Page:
more we should add. IT administrators at some large companies say nothing
else is necessary when their existing anti-virus solution is catching all
the known attacks on the network.
In terms of security, a reactive response is rarely the most advantageous
approach to a problem. As a short-term solution, many top-tier
organizations are patching what they’ve already got. This would be
perfect if we knew every pattern and signature yet to be created, but the
reality is that security and attacks are both evolutionary and fluid.
”While the email security challenges companies face today have evolved
from a decade ago, or even a year ago, the email security technology
entrusted to protect businesses and consumers has failed to keep pace
with the threats,” says Terry Dickson, CEO of Avinti, a provider of
email outbreak protection.
In June and July of 2005, The UK government’s National Infrastructure
Security Co-ordination Centre noted a series of attacks identified as
targeted Trojans that were infiltrating companies via email. The
built-from-scratch malware has a much higher chance of defeating
anti-virus products and remaining under the radar long enough to create
extensive security breaches. The malicious nature of the Trojans is such
that even if you report the malware to anti-virus suppliers and receive
updates, the attacker already may have compromised other systems, and
subsequent detection of the original malware will no longer be of help.
”The issue of whether or not to augment existing security is something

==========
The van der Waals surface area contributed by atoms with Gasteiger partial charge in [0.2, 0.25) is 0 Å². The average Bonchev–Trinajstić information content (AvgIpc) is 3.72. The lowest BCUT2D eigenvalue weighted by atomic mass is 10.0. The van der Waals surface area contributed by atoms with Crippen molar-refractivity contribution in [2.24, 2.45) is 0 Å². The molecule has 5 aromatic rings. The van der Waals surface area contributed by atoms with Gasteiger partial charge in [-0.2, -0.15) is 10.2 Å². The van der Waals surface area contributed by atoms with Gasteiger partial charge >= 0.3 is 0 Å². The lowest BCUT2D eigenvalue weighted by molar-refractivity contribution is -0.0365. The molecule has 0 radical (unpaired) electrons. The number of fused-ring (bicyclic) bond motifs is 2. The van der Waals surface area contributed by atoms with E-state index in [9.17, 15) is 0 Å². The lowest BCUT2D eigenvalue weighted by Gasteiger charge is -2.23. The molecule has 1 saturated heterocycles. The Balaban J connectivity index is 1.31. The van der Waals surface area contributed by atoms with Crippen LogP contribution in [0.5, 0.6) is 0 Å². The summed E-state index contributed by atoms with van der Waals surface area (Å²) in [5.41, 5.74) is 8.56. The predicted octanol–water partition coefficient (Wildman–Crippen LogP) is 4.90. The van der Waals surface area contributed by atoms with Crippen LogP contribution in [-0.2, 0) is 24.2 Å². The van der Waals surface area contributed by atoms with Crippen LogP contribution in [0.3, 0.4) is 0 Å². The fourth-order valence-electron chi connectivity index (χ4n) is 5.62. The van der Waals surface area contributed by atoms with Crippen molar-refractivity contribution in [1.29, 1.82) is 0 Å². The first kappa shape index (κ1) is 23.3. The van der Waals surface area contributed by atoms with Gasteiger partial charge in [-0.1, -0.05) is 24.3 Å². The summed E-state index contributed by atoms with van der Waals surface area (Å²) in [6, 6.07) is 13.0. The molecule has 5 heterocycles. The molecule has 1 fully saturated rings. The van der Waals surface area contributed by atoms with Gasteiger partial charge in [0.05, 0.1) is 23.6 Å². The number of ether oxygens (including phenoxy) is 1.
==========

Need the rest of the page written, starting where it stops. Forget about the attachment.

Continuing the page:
the market has grappled with since the advent of virus protection,” says
Curtis Tirrell, a vice president at Avinti. ”The number one line of
defense in protecting email communications is to know what you have. AV
does that by examining known patterns and specific elements of incoming
malware and stops it in your environment. The reality is, sometimes
malware gets missed because of its sophistication and its placement in
the window of vulnerability.”
Prepared for Increased Attacks?
This year’s 10th Annual CSI/FBI Computer Crime and Security Survey found
that for the 690 participating companies, unauthorized access to the
networks has greatly increased and the loss from theft of proprietary
data per head has doubled .
Ironically, at the June, 2005 CSO Interchange in Chicago nearly 100
percent of the participant CSOs said they were well-prepared to handle
spam, worms, viruses, DoS attacks, and hacker attacks.
”Large enterprises have a specific investment in security systems and
they’re doing whatever they can to tweak what they’ve got. I think most
companies will say, ‘What we’ve got now is not perfect, but it’s working,
stable, and we’re going to stick with it,” says Peter Firstbrook,
program director for Gartner, Inc., an industry analyst firm based in
Stamford, Conn. ”I certainly wouldn’t tell people to wholesale replace
their solutions, but augmenting with new technologies that don’t detract
from what they have is definitely a good idea.
”Let me put it this way, if your email security vendor is not evolving
with the threatscape, then you definitely should be looking at
alternatives and installing new hardware,” says Firstbrook.
We have come to accept that enterprise security is a formula based on
budgets and acceptable levels of risk but if history teaches us anything,
we know that we’ll never be able to call the race ‘won’. The biggest
threat we face is our own complacency and the idea that our current
levels of protection are likely good enough.